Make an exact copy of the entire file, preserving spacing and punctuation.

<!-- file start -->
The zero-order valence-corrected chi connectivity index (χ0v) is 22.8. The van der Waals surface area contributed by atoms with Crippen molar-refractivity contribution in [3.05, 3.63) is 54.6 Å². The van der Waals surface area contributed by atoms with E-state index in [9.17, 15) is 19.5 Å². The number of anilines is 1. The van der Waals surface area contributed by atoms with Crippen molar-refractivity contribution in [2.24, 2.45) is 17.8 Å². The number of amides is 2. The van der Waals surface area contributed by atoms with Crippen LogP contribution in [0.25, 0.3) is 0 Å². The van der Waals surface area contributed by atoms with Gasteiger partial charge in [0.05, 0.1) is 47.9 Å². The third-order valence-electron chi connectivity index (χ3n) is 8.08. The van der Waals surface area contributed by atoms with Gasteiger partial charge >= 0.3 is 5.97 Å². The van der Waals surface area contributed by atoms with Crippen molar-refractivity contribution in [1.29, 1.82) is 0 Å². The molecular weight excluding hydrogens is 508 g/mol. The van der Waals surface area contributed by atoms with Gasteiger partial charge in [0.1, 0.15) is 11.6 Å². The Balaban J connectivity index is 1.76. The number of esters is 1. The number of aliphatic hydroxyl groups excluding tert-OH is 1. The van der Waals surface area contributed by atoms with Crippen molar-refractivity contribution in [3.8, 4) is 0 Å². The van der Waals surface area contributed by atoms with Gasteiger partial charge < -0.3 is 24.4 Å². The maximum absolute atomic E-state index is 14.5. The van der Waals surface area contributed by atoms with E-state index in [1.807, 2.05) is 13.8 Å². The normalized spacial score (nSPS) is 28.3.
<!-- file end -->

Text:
The zero-order valence-corrected chi connectivity index (χ0v) is 22.8. The van der Waals surface area contributed by atoms with Crippen molar-refractivity contribution in [3.05, 3.63) is 54.6 Å². The van der Waals surface area contributed by atoms with E-state index in [9.17, 15) is 19.5 Å². The number of anilines is 1. The van der Waals surface area contributed by atoms with Crippen molar-refractivity contribution in [2.24, 2.45) is 17.8 Å². The number of amides is 2. The van der Waals surface area contributed by atoms with Crippen LogP contribution in [0.25, 0.3) is 0 Å². The van der Waals surface area contributed by atoms with Gasteiger partial charge in [0.05, 0.1) is 47.9 Å². The third-order valence-electron chi connectivity index (χ3n) is 8.08. The van der Waals surface area contributed by atoms with Gasteiger partial charge >= 0.3 is 5.97 Å². The van der Waals surface area contributed by atoms with Crippen molar-refractivity contribution in [1.29, 1.82) is 0 Å². The molecular weight excluding hydrogens is 508 g/mol. The van der Waals surface area contributed by atoms with Gasteiger partial charge in [0.1, 0.15) is 11.6 Å². The Balaban J connectivity index is 1.76. The number of esters is 1. The number of aliphatic hydroxyl groups excluding tert-OH is 1. The van der Waals surface area contributed by atoms with Crippen molar-refractivity contribution in [3.8, 4) is 0 Å². The van der Waals surface area contributed by atoms with Gasteiger partial charge < -0.3 is 24.4 Å². The maximum absolute atomic E-state index is 14.5. The van der Waals surface area contributed by atoms with E-state index in [1.807, 2.05) is 13.8 Å². The normalized spacial score (nSPS) is 28.3.